Growth and development have spurred the need for a new transportation plan

Kent Countians, especially those living in and near Camden, now have an idea of what transportation may look like by the year 2045.

That effort was showcased Aug. 2 in a public workshop sponsored by DelDOT to find out what people think about planned improvements to U.S. Route 13 and potential work to construct bypass roads in the rapidly growing areas of South Dover, Camden, and Wyoming.

The 120 people who came to Caesar Rodney High School were asked to examine large displays showing DelDOT’s plans so far, review traffic data and talk to state engineers and contractors. Afterward, they were asked to fill out surveys, both in person and online, giving their thoughts on what they’d seen.

DelDOT started a study of the area about a year ago to investigate conditions in the area to figure out how to handle present and projected traffic loads.

The goal is several-fold: to increase safety on all the roads, to augment the capacity of existing roads and increase the potential for economic growth.

Development, expansion, drive DelDOT plans

The recent expansion of Camden’s borders, which now stretch as far south as Tidbury Creek and include the Walmart Super Center and Lowe’s on Route 13, pointed at the need for the study. Between 2000 and 2010, Camden’s population increased by almost 65 percent and Wyoming’s about 15 percent, putting additional stress on the transportation infrastructure.

Development has driven up both commercial and residential traffic volume along the main roads through the towns and Route 13: DelDOT’s analysis of crash rates on the divided four-lane highway showed there were more than 700 crashes between 2014 and 2016.

The intersections of Route 10 and 13, and Route 13 and Voshells Mill Road, each were the site of more than 75 crashes.

In addition, a major crash at the intersection of Route 13 and Thomas Harmon Drive last week only served to underscore those numbers; five people were sent to the hospital, although there were no life-threatening injuries. State police cited the driver of a tractor trailer for inattentive driving when he ran into the back of another truck. The tractor trailer was completely destroyed by fire.

DelDOT intends to widen Route 13 in a two-phase project that would create a divided, three-lane roadway. Phase I would stretch from the Puncheon Run exit to Lochmeath Way; the second would extend south to the intersection of Walnut Shade Road at Woodside.

Visitors at the workshop were asked to look at that plan and ideas, still only in the proposal stage, to construct bypass roads either north or south of Camden. Both involve connections to Route 13 and Route 10.

Still some concerns

Camden’s Robert Kersey said the bypass ideas caused him some disquiet.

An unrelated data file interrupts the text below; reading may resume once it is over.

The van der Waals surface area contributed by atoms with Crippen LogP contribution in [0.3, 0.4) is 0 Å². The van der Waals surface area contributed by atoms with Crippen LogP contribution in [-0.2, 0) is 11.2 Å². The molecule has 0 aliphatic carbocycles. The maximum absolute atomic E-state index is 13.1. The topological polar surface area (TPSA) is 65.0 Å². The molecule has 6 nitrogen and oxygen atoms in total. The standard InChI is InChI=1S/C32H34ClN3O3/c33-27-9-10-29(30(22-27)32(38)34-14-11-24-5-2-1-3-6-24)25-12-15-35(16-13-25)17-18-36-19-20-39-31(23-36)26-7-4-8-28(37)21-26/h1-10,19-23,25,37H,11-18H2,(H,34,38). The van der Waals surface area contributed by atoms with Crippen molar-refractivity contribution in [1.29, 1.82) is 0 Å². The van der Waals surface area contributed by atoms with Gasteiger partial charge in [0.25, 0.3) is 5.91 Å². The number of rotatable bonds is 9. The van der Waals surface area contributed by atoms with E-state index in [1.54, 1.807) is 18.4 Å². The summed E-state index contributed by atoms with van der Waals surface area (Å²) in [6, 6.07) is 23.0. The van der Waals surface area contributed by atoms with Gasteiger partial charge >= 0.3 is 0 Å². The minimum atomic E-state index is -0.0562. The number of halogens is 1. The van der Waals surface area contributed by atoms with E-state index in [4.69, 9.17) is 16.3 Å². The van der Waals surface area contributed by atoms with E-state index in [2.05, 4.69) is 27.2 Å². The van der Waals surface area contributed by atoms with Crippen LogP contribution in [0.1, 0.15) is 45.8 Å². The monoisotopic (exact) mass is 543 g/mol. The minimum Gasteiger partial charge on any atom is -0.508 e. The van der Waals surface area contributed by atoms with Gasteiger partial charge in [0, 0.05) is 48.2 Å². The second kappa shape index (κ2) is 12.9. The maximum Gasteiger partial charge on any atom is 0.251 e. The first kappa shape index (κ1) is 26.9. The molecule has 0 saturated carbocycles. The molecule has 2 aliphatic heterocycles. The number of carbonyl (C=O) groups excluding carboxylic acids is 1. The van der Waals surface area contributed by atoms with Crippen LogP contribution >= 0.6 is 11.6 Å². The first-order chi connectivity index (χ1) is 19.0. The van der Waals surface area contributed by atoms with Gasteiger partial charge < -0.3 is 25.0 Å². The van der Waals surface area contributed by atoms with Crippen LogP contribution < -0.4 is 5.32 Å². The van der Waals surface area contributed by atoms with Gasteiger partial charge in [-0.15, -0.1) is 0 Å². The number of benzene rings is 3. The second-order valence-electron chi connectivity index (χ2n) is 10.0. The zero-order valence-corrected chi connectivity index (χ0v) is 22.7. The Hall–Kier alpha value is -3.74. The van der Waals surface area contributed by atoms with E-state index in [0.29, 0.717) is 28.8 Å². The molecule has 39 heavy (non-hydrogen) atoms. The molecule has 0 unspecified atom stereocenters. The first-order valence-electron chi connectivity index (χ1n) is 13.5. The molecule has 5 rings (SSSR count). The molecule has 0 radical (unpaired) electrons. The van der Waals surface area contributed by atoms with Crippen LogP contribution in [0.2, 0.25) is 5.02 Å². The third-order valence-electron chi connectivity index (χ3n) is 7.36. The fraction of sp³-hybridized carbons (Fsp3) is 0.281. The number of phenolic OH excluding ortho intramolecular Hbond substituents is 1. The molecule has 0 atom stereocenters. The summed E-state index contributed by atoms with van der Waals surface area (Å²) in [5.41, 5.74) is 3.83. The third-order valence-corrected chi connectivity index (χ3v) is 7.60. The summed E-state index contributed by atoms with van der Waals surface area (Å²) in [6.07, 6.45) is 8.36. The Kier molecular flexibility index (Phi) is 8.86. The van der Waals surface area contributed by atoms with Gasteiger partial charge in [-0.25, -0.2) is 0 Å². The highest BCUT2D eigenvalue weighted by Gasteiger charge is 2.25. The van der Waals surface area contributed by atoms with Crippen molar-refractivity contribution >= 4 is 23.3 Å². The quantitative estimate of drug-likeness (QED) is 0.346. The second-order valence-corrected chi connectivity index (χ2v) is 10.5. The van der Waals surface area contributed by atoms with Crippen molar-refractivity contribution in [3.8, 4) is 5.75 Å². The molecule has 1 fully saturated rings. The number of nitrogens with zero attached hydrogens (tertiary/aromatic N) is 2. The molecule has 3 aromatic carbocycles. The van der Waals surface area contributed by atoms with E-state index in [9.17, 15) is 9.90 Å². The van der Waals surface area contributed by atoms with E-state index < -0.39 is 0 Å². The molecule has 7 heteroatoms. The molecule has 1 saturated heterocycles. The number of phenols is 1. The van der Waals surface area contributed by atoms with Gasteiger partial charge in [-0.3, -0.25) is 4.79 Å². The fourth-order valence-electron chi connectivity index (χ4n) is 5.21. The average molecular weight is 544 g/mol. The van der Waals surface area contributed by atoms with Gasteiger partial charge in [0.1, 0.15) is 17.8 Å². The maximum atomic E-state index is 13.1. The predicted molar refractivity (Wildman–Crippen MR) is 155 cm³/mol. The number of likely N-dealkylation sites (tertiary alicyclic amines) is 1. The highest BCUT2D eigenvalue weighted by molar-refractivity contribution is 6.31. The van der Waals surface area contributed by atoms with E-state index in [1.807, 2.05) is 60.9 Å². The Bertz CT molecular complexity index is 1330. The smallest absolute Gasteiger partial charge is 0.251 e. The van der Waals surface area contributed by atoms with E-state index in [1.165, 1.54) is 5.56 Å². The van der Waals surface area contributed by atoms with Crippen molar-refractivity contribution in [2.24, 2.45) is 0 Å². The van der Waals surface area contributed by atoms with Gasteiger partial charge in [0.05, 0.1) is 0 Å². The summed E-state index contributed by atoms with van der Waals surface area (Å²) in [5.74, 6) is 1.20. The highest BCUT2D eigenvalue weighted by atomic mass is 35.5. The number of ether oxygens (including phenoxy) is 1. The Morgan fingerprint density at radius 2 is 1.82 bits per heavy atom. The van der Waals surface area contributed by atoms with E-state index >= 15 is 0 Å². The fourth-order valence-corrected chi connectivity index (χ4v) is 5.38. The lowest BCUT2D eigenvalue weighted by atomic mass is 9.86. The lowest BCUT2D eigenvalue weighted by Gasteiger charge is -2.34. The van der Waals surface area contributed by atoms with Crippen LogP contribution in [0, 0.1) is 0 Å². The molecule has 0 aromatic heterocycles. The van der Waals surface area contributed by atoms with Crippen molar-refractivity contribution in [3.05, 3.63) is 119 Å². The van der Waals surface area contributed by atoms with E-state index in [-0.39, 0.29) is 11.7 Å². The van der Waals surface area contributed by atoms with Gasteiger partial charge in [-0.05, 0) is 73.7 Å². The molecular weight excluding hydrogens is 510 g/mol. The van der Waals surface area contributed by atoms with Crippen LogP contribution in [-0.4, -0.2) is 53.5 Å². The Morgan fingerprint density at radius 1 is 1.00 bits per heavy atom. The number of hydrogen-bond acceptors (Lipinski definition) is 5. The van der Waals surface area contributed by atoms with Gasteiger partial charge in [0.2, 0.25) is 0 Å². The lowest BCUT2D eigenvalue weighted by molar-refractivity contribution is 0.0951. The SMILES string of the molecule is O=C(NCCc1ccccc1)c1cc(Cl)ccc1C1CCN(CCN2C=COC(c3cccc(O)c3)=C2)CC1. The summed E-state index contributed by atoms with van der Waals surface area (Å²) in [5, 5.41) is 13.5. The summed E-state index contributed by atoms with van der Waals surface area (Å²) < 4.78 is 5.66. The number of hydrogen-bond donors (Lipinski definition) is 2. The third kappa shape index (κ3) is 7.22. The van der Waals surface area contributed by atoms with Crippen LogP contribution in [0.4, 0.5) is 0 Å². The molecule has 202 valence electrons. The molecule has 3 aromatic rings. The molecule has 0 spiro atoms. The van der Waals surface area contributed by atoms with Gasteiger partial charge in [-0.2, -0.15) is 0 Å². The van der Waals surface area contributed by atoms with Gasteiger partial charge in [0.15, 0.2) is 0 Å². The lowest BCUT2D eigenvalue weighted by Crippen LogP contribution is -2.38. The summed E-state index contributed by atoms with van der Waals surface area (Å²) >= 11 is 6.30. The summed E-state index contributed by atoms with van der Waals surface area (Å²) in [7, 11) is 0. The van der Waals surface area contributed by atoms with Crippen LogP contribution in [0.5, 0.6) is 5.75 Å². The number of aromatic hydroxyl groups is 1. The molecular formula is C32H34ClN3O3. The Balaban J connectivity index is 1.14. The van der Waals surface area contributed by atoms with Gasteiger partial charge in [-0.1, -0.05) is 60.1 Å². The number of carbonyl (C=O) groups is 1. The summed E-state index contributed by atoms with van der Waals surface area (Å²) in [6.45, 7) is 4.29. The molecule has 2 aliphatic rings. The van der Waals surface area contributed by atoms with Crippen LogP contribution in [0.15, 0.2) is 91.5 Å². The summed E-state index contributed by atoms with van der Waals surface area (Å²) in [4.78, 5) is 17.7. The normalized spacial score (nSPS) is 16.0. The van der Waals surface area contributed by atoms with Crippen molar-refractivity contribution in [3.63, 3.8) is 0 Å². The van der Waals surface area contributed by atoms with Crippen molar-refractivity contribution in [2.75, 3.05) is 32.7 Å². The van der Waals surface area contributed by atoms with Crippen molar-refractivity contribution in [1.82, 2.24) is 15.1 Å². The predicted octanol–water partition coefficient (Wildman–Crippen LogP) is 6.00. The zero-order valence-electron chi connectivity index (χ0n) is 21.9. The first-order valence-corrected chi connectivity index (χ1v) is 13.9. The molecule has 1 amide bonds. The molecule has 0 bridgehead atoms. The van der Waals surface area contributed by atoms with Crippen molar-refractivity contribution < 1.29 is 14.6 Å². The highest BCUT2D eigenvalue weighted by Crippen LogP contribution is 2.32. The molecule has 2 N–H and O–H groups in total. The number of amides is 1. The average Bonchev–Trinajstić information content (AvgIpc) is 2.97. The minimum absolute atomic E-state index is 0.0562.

“I’m concerned about widening Route 13, how that impacts Route 10, which has just as much traffic,” he said. “They haven’t provided answers to that.”

Kersey, who lives on Route 10, defines the traffic even now as “a nightmare. You’re playing Russian roulette sometimes pulling out onto the highway.”

Kenneth Reuben, who lives in Briar Park, was concerned about one of the proposals for a north Camden roadway, which could skirt his subdivision.

“I wanted to know more about the West Dover Connector, the widening of Route 13 and the Camden bypass,” he said. “I’ve learned the bypass is just a concept right now. But if they widen Route 13, how will DelDOT handle that?”

Traffic volume also was a concern for Caesar Rodney School District Superintendent Kevin Fitzgerald. One proposal for a Camden bypass would be to direct traffic onto Old North Road, right in front of the high school and Simpson elementary school.

“This will be of very high interest to us as it develops,” Fitzgerald said. “But it’s good to know that DelDOT is aware of our concerns and that we’re on the same page.”

DelDOT Project Development Program Manager Jim Satterfield said he felt the idea of widening Route 13 has been well received.

A Camden bypass already has been incorporated into the town’s comprehensive plan, but that doesn’t necessarily mean it will happen, he said.

“With the bypass project, we’re looking for [the public’s] feelings, to see if there is a need,” he said. “If we determine there is a need and a desire, we’ll start looking at different alternatives.”

What’s next

This information-gathering session is fourth in a nine-step process that must take place before any dirt is turned. Already DelDOT has gathered the data it needs and has developed an idea of how to resolve the traffic issue; more analyses of traffic information, and the public’s thoughts on the project will take place as the agency works to come up with alternatives and solutions.

Another public workshop will happen before DelDOT publishes the results and starts design.

Since work will include federal funding, the state must satisfy additional requirements, including an environmental study and a review of how work will affect historic resources.

Construction plans should be finalized by spring 2020, with construction beginning about a year later if funding is available.

Satterfield is encouraged by the amount of public participation so far.

“Turnout today was great,” he said. “That’s what we want: a whole bunch of people coming in, filling out our surveys and letting us know what they think.”

Satterfield said DelDOT already has about 110 online survey responses, but still is interested in public input: copies of information presented at the workshop and the online survey are online at